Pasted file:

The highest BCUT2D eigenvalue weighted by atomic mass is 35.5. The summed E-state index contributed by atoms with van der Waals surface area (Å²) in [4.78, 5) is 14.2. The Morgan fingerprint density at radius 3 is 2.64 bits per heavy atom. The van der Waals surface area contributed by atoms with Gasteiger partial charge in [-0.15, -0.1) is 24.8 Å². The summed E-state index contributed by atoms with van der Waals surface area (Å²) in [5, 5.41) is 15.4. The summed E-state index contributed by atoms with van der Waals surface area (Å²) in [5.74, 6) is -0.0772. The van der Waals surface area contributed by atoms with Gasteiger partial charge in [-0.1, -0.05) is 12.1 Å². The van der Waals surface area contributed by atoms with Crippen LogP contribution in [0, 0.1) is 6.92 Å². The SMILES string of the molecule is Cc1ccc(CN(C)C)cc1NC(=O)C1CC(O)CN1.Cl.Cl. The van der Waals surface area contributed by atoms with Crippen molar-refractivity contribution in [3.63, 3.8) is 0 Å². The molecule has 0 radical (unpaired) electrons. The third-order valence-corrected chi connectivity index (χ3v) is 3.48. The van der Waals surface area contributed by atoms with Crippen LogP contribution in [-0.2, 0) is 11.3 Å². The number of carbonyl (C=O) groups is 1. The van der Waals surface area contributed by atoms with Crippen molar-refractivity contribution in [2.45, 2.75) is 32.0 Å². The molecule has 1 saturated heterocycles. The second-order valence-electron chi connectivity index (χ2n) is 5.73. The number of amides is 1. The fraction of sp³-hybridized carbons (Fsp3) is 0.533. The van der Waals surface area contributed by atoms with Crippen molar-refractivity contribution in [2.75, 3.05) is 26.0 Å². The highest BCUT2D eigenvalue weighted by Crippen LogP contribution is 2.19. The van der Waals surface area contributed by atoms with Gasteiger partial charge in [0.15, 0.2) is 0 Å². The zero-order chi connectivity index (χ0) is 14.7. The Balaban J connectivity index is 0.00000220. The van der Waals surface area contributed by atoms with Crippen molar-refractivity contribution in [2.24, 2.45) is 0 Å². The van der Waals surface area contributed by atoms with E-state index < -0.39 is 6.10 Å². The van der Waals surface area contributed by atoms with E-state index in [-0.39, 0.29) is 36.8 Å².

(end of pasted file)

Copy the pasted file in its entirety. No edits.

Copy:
The highest BCUT2D eigenvalue weighted by atomic mass is 35.5. The summed E-state index contributed by atoms with van der Waals surface area (Å²) in [4.78, 5) is 14.2. The Morgan fingerprint density at radius 3 is 2.64 bits per heavy atom. The van der Waals surface area contributed by atoms with Gasteiger partial charge in [-0.15, -0.1) is 24.8 Å². The summed E-state index contributed by atoms with van der Waals surface area (Å²) in [5, 5.41) is 15.4. The summed E-state index contributed by atoms with van der Waals surface area (Å²) in [5.74, 6) is -0.0772. The van der Waals surface area contributed by atoms with Gasteiger partial charge in [-0.1, -0.05) is 12.1 Å². The van der Waals surface area contributed by atoms with Crippen LogP contribution in [0, 0.1) is 6.92 Å². The SMILES string of the molecule is Cc1ccc(CN(C)C)cc1NC(=O)C1CC(O)CN1.Cl.Cl. The van der Waals surface area contributed by atoms with Crippen molar-refractivity contribution in [3.63, 3.8) is 0 Å². The molecule has 0 radical (unpaired) electrons. The third-order valence-corrected chi connectivity index (χ3v) is 3.48. The van der Waals surface area contributed by atoms with Crippen LogP contribution in [-0.2, 0) is 11.3 Å². The number of carbonyl (C=O) groups is 1. The van der Waals surface area contributed by atoms with Crippen molar-refractivity contribution in [2.45, 2.75) is 32.0 Å². The molecule has 1 saturated heterocycles. The second-order valence-electron chi connectivity index (χ2n) is 5.73. The number of amides is 1. The fraction of sp³-hybridized carbons (Fsp3) is 0.533. The van der Waals surface area contributed by atoms with Crippen molar-refractivity contribution in [2.75, 3.05) is 26.0 Å². The highest BCUT2D eigenvalue weighted by Crippen LogP contribution is 2.19. The van der Waals surface area contributed by atoms with Gasteiger partial charge in [0.15, 0.2) is 0 Å². The zero-order chi connectivity index (χ0) is 14.7. The Balaban J connectivity index is 0.00000220. The van der Waals surface area contributed by atoms with Crippen molar-refractivity contribution in [2.24, 2.45) is 0 Å². The van der Waals surface area contributed by atoms with E-state index < -0.39 is 6.10 Å². The van der Waals surface area contributed by atoms with E-state index in [-0.39, 0.29) is 36.8 Å².